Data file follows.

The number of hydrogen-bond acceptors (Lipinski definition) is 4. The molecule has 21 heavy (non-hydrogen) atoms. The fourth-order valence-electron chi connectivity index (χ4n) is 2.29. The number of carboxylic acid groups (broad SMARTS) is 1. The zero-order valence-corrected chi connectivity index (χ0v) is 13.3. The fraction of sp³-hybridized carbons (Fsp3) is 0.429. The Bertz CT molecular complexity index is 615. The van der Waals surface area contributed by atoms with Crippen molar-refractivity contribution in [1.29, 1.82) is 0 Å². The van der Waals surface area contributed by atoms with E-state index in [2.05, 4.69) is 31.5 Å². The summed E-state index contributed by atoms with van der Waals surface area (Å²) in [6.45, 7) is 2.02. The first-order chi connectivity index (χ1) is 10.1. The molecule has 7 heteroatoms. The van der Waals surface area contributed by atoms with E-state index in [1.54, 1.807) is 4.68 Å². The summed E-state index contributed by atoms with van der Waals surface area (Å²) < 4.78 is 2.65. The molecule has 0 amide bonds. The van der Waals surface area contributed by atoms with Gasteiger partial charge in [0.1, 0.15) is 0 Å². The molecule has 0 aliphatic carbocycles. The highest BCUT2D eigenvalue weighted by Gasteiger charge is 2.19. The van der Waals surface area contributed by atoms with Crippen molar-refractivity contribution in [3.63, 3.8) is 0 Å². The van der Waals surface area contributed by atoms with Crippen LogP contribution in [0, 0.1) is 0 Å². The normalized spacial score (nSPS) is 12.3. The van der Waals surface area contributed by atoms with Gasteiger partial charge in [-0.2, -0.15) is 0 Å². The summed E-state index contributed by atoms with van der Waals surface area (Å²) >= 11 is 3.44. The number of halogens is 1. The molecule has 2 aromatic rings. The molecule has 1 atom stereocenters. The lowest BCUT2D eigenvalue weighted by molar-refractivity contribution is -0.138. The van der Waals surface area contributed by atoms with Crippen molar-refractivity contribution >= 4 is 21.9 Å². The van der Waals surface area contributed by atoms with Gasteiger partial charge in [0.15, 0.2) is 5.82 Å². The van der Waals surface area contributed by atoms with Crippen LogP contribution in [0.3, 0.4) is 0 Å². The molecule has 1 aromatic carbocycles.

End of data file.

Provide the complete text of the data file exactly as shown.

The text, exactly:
The number of hydrogen-bond acceptors (Lipinski definition) is 4. The molecule has 21 heavy (non-hydrogen) atoms. The fourth-order valence-electron chi connectivity index (χ4n) is 2.29. The number of carboxylic acid groups (broad SMARTS) is 1. The zero-order valence-corrected chi connectivity index (χ0v) is 13.3. The fraction of sp³-hybridized carbons (Fsp3) is 0.429. The Bertz CT molecular complexity index is 615. The van der Waals surface area contributed by atoms with Crippen molar-refractivity contribution in [1.29, 1.82) is 0 Å². The van der Waals surface area contributed by atoms with E-state index in [2.05, 4.69) is 31.5 Å². The summed E-state index contributed by atoms with van der Waals surface area (Å²) in [6.45, 7) is 2.02. The first-order chi connectivity index (χ1) is 10.1. The molecule has 7 heteroatoms. The van der Waals surface area contributed by atoms with E-state index in [1.54, 1.807) is 4.68 Å². The summed E-state index contributed by atoms with van der Waals surface area (Å²) < 4.78 is 2.65. The molecule has 0 amide bonds. The van der Waals surface area contributed by atoms with Gasteiger partial charge in [0.1, 0.15) is 0 Å². The molecule has 0 aliphatic carbocycles. The highest BCUT2D eigenvalue weighted by Gasteiger charge is 2.19. The van der Waals surface area contributed by atoms with Crippen molar-refractivity contribution in [3.63, 3.8) is 0 Å². The van der Waals surface area contributed by atoms with Crippen LogP contribution in [0, 0.1) is 0 Å². The normalized spacial score (nSPS) is 12.3. The van der Waals surface area contributed by atoms with Gasteiger partial charge in [-0.2, -0.15) is 0 Å². The summed E-state index contributed by atoms with van der Waals surface area (Å²) >= 11 is 3.44. The number of halogens is 1. The molecule has 2 aromatic rings. The molecule has 1 atom stereocenters. The lowest BCUT2D eigenvalue weighted by molar-refractivity contribution is -0.138. The van der Waals surface area contributed by atoms with Crippen molar-refractivity contribution >= 4 is 21.9 Å². The van der Waals surface area contributed by atoms with Gasteiger partial charge in [0.15, 0.2) is 5.82 Å². The van der Waals surface area contributed by atoms with Crippen LogP contribution in [0.3, 0.4) is 0 Å². The molecule has 1 aromatic carbocycles.